We’d just gotten back from America; a whirl wind trip to San Francisco, Las Vegas (and Grand Canyon), Colorado Springs and my head was still spinning with jetlag. Suitcases that look like their insides have randomly exploded lay around the lounge room floor. Aquila was a dream to travel with. Watching her observe the world from her stroller, wide-eyed and grinning at friendly strangers who’d peer in and tickle her made my heart swell with happiness. This is exactly the kind of childhood I dreamed for our children. A childhood of travel, adventure, cultures and experiences.
Before leaving on our trip, most people told us we were insane for travelling with a baby. I got a little tired of the shocked looks, and gasping mouths. I started to get a bit defensive when ever someone with older children than mine laughed at us, as if to say “good luck, you’ll need it.” I’ve never understood why people don’t travel with their children, to me THAT’S what is “insane.” Why stop living your life just because you have a baby? I mean, shouldn’t we be living MORE when our children come along?
We hiked up and down the hills of San Fran, stopping into places that looked interesting, and ate when we were hungry. We found a donut shop and fed Aquila her first mouthful of sugary, heavenly donut (the first of many I am sure). We biked along the water’s edge all the way up to the Golden Gate with Aquila. She was grumpy that day because it was very windy and her helmet kept sliding over her face blocking her vision. Still, we managed to keep her semi-happy as she sailed along strapped to the back of James’ bike like little jet pack.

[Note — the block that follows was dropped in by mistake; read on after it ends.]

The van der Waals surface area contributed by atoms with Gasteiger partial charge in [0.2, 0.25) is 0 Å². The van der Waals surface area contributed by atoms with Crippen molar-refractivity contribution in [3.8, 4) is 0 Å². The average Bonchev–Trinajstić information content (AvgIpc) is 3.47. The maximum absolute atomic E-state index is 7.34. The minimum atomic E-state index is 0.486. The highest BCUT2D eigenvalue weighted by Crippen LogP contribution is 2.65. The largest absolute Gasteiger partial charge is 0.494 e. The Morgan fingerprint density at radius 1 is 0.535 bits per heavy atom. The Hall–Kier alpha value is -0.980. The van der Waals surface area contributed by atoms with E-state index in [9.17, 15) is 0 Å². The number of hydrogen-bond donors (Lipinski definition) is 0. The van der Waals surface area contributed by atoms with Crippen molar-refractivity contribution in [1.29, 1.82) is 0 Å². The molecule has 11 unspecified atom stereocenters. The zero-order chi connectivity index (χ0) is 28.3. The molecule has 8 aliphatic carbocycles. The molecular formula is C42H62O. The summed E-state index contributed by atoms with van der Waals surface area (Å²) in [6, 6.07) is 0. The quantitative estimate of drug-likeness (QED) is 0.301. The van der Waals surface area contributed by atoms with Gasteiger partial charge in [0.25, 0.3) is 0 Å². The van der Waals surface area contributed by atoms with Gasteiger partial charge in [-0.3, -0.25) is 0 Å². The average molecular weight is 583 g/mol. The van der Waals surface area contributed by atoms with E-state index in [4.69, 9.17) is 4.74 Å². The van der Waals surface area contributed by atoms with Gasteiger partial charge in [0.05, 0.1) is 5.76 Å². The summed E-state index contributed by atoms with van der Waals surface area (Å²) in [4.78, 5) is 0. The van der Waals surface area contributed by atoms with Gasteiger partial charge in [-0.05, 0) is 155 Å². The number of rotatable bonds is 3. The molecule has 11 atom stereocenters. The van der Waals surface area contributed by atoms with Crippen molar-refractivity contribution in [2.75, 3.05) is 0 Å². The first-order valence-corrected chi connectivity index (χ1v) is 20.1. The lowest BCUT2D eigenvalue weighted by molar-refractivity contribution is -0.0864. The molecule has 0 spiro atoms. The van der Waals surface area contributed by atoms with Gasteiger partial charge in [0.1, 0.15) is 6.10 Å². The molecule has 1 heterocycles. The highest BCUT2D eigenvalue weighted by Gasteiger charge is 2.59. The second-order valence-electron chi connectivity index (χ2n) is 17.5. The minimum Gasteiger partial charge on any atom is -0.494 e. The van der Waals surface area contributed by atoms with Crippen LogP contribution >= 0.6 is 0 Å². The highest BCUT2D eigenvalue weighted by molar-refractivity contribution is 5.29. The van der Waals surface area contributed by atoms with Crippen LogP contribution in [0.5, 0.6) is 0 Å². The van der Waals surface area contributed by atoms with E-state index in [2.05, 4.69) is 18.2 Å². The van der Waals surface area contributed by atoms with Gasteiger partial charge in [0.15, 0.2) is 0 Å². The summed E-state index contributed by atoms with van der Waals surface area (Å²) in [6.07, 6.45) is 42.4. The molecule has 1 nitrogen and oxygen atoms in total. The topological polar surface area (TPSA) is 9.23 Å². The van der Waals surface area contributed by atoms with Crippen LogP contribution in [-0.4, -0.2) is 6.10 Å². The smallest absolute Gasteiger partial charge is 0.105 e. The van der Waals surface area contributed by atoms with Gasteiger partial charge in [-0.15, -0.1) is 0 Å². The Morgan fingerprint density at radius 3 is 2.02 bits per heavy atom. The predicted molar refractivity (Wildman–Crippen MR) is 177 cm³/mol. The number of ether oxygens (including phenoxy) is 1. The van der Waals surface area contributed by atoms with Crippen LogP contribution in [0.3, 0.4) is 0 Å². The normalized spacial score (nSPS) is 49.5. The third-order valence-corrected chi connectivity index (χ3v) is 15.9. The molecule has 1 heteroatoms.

Las Vegas was superb. I’ve always been fond of neon signs and glittery dresses. I the love shows, and the night time smells of the strip and the way it stays on your clothes. I like Las Vegas, not for the gambling or the partying but for the people watching, the crackling desert air and the food. Taking a baby to Las Vegas is tricky but manageable if you allow yourself to be flexible. The Grand Canyon took my breath away; just as it did the first time I saw it ten years ago. Aquila was asleep the whole time we were there. So we got some nice family photos of her with her head gently rolled to one side, while James and I grinned and marveled at the sheer face-melting grandness of the place. One day I will hike to the bottom with Aquila.
When we finally arrived in Colorado Springs a week later, I felt like I was home. The air felt strangely familiar. It felt like I had been there before, which I hadn’t. Well, not in this lifetime anyway.
The flight from Vegas to Denver was horrendous. Aquila and I had caught a mild tummy bug. I think we had three flights to get us to Denver and on each flight Aquila projectile vomited on me. There is no ikky-er feeling than partially digested breast milk trickling down the back of your pants but we finally made it, and Anna still hugged me at the airport even though I’m sure I smelled awful! Aquila screamed like a banshee in the car for the entire two hour drive to Colorado Springs. I was crippled with worry and exhaustion. I didn’t want to have to deal with the American health system and a sick child. When we finally got home and everyone had gone to bed I realized I hadn’t eaten any food for six hours, which if you are breastfeeding is a baaaaaad. So I downed a couple of tubes baby food we bought at the store and passed out next to my already comatose husband. #mumlife
My sister Anna (not my real biological sister but sister by choice) was about to marry the most incredible guy and I had the honor of singing her down the aisle. Their wedding was the best I have been to. No one can top having donuts for a wedding cake. NO ONE. Maple bacon donuts anyone?
I didn’t want to leave Colorado Springs. I felt like I’d finally found my tribe and I cried in the airport after Anna dropped us off. I didn’t want our crazy adventure to end.